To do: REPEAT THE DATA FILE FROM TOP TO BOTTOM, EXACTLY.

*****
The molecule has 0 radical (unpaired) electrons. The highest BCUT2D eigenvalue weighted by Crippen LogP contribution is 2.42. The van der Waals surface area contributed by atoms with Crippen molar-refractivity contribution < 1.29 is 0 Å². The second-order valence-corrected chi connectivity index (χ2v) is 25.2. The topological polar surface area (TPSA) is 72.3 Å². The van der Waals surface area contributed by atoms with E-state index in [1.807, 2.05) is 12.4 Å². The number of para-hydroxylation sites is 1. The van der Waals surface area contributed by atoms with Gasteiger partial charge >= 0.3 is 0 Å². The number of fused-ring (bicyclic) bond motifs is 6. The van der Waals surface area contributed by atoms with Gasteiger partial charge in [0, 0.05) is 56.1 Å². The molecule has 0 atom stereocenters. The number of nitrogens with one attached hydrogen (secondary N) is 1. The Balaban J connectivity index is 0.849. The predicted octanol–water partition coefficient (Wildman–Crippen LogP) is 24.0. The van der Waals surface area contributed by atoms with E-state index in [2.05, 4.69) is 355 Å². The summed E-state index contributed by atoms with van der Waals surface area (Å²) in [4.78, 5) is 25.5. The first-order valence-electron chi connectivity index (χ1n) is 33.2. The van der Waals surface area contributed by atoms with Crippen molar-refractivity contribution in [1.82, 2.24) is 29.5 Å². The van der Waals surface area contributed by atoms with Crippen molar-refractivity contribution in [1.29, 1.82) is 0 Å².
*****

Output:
The molecule has 0 radical (unpaired) electrons. The highest BCUT2D eigenvalue weighted by Crippen LogP contribution is 2.42. The van der Waals surface area contributed by atoms with Crippen molar-refractivity contribution < 1.29 is 0 Å². The second-order valence-corrected chi connectivity index (χ2v) is 25.2. The topological polar surface area (TPSA) is 72.3 Å². The van der Waals surface area contributed by atoms with E-state index in [1.807, 2.05) is 12.4 Å². The number of para-hydroxylation sites is 1. The van der Waals surface area contributed by atoms with Gasteiger partial charge >= 0.3 is 0 Å². The number of fused-ring (bicyclic) bond motifs is 6. The van der Waals surface area contributed by atoms with Gasteiger partial charge in [0, 0.05) is 56.1 Å². The molecule has 0 atom stereocenters. The number of nitrogens with one attached hydrogen (secondary N) is 1. The Balaban J connectivity index is 0.849. The predicted octanol–water partition coefficient (Wildman–Crippen LogP) is 24.0. The van der Waals surface area contributed by atoms with E-state index in [2.05, 4.69) is 355 Å². The summed E-state index contributed by atoms with van der Waals surface area (Å²) in [4.78, 5) is 25.5. The first-order valence-electron chi connectivity index (χ1n) is 33.2. The van der Waals surface area contributed by atoms with Crippen molar-refractivity contribution in [1.82, 2.24) is 29.5 Å². The van der Waals surface area contributed by atoms with Crippen molar-refractivity contribution in [1.29, 1.82) is 0 Å².